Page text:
Wyoming farmers may soon have the opportunity to grow a new crop.
A bill making its way through the state Legislature would, at long last, allow producers to plant, harvest and process industrial hemp.
“It’s going to give our farmers an opportunity to grow a crop that they can set their own prices with,” Rep. Bunky Loucks, R-Casper, said on the House floor. Loucks is the lead sponsor of House Bill 171, also known as the Hemp Freedom Bill.
He called it “a great opportunity for the state,” saying that “literally hundreds of farmers are interested” in hemp and that a half-dozen organizations are interested in building processing facilities in Wyoming.
Loucks specifically mentioned a Powell area group that wants to produce hemp “from the field to the table.”
Hemp was a topic of interest among some of the growers who attended the Heart Mountain Irrigation District’s annual meeting last week.
Mike Forman of Powell, the president of the Wyoming Crop Improvement Association, said he assumes the popular bill will pass the Legislature.
In advancing to the Senate, “it passed out of the House 60-0, which is something that almost never happens,” Forman said.
Local Reps. Dan Laursen, R-Powell, David Northrup, R-Powell, and Jamie Flitner, R-Greybull, are co-sponsors of HB 171, along with Sens. Hank Coe, R-Cody and R.J. Kost, R-Powell. Powell Economic Partnership Executive Director Christine Bekes also lobbied for the bill in Cheyenne last week.
Hemp can be used in a host of ways, including as a food, forage, fabric or medication; advocates say it could prove more profitable for farmers than other crops.
However, it’s also more controversial than commodities like sugar beets, barley or beans — until recently, the federal government generally considered hemp to be an illegal controlled substance. That’s because hemp is a variation of the same plant (cannabis sativa) that produces marijuana. The key difference is that hemp contains very low levels of the plant’s main psychoactive constituent, tetrahydrocannabinol (THC). In other words, rather than getting a high, “the only thing you get from smoking that stuff [hemp] is a burnt tongue,” one lawmaker quipped last year.
HB 171 specifically says that all hemp grown in the state must have a THC content of no more than 0.3 percent. For comparison, strains of marijuana often have more than 30 times that amount of THC.
Powell Police Chief Roy Eckerdt, the president of the Wyoming Association of Sheriffs and Chiefs of Police, said law enforcement does not oppose the legislation, but wants to make sure it’s done right. For example, Eckerdt said the bill should allow for ways to verify that someone isn’t growing or selling marijuana; he cited concern with a provision that says the state can only inspect a grower once a year. The chief also wants to be sure there aren’t opportunities for people possessing or transporting marijuana to get off the hook by claiming they thought it was hemp.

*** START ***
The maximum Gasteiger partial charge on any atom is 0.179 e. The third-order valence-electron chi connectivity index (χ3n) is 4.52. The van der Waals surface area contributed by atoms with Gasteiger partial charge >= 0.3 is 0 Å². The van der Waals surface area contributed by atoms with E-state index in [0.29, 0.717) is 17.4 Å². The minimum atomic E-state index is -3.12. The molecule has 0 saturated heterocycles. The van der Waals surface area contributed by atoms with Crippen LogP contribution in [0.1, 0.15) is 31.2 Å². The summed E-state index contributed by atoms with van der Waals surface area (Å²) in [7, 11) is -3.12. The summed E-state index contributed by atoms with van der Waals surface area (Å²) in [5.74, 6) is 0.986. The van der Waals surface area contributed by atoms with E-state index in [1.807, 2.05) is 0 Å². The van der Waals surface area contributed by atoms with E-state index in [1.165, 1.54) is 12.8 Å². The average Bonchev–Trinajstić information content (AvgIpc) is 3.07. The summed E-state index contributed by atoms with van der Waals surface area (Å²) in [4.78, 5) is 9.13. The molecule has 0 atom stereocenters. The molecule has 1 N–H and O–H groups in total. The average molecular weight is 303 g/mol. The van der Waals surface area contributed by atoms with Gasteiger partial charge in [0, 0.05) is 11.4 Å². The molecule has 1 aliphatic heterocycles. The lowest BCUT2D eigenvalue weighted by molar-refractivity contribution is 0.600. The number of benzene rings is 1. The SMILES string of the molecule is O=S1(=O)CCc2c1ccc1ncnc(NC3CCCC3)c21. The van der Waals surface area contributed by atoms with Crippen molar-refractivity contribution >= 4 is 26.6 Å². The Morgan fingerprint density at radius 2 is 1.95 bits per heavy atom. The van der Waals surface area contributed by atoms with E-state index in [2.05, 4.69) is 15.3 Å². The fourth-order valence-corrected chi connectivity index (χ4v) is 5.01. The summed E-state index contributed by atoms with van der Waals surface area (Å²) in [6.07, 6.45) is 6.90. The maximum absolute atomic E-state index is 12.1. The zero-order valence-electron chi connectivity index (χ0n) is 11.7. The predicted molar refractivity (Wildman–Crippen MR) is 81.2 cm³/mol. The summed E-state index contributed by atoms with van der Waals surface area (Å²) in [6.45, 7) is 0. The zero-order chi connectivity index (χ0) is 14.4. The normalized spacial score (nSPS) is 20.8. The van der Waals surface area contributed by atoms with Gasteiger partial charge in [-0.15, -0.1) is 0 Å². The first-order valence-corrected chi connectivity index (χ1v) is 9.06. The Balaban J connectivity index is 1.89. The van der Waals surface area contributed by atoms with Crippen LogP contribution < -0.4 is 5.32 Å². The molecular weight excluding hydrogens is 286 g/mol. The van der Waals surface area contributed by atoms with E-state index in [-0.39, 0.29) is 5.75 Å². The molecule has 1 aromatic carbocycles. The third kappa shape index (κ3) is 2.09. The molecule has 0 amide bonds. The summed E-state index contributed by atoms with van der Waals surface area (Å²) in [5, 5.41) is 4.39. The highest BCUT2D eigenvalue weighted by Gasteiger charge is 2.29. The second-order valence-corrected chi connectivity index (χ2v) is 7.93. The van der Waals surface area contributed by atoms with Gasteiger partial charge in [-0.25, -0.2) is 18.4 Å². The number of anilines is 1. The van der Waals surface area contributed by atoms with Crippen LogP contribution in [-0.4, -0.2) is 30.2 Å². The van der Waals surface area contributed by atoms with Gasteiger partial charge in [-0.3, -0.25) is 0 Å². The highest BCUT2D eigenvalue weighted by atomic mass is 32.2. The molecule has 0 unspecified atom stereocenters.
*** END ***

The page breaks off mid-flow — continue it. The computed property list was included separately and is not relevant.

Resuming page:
“Don’t leave loopholes,” Eckerdt said of his position.
The bill does say that, in order to receive a license to grow hemp, the people involved in the operation can’t have been convicted of a felony controlled substance violation within the last 10 years.
Lawmakers passed a law in 2017 that allowed the state to begin researching hemp. However, they didn’t provide any funding for the testing equipment that the Wyoming Department of Agriculture says it needs to check a crop’s THC content. Rep. Northrup led an effort last year to amend the state’s budget and buy the equipment.
“… if we don’t get going this year, we’ll lose the growing season and it will be another year before we get this going,” Northrup warned last year. In a down farm economy, he said the addition of hemp would be “great.”
However, the funding ultimately didn’t make it in the budget and there was little movement on the issue.
Things changed in December, though, when Congress passed and President Donald Trump signed the $867 billion Farm Bill. Provisions of the bill effectively legalized hemp, allowing hemp-derived products to be transported across state lines for commercial purposes and removing restrictions on their sale and possession — as long as THC levels remain below 0.3 percent.
That’s what spurred HB 171 this session, which would create a set of rules for growing hemp in Wyoming.
“If we don’t pass this bill, our folks can still grow hemp, but they do it under the federal regulations, not state regulations,” Rep. Eric Barlow, R-Gillette, explained to his colleagues. “So if we want to have control closer to home, and impact how this is actually done in our state, we have to do it.”
Barlow added that, in comparison to the federal government, the state could speed up the permitting process by months — though Wyoming will still have to wait for initial federal approval.
“If we can do this by May 1, we’ll have folks be able to produce this plant this year, in the ground or in greenhouses,” he said.
The version of the bill that the House passed on to the Senate includes $120,000 of annual funding and a one-time appropriation of $315,000 to the Wyoming Department of Agriculture. That’s meant to allow the department to buy the needed laboratory supplies and equipment and to hire and train staff to get and keep the hemp program up and running.
As lawmakers in the House debated whether to approve the testing equipment, Rep. Stan Blake, D-Green River, urged his colleagues to support it.
“We’ve been dragging our feet long enough on this,” Blake said, adding, “This small amount here could lead to thousands, millions of dollars of tax money coming in the future, so let’s do it.”
For a year-long license to grow hemp, licensees would be charged $750, and nonprofit and educational organizations $500.
The Senate Appropriations Committee was set to consider the measure on Wednesday.
(Tribune Staff Writer Mark Davis contributed to this report.)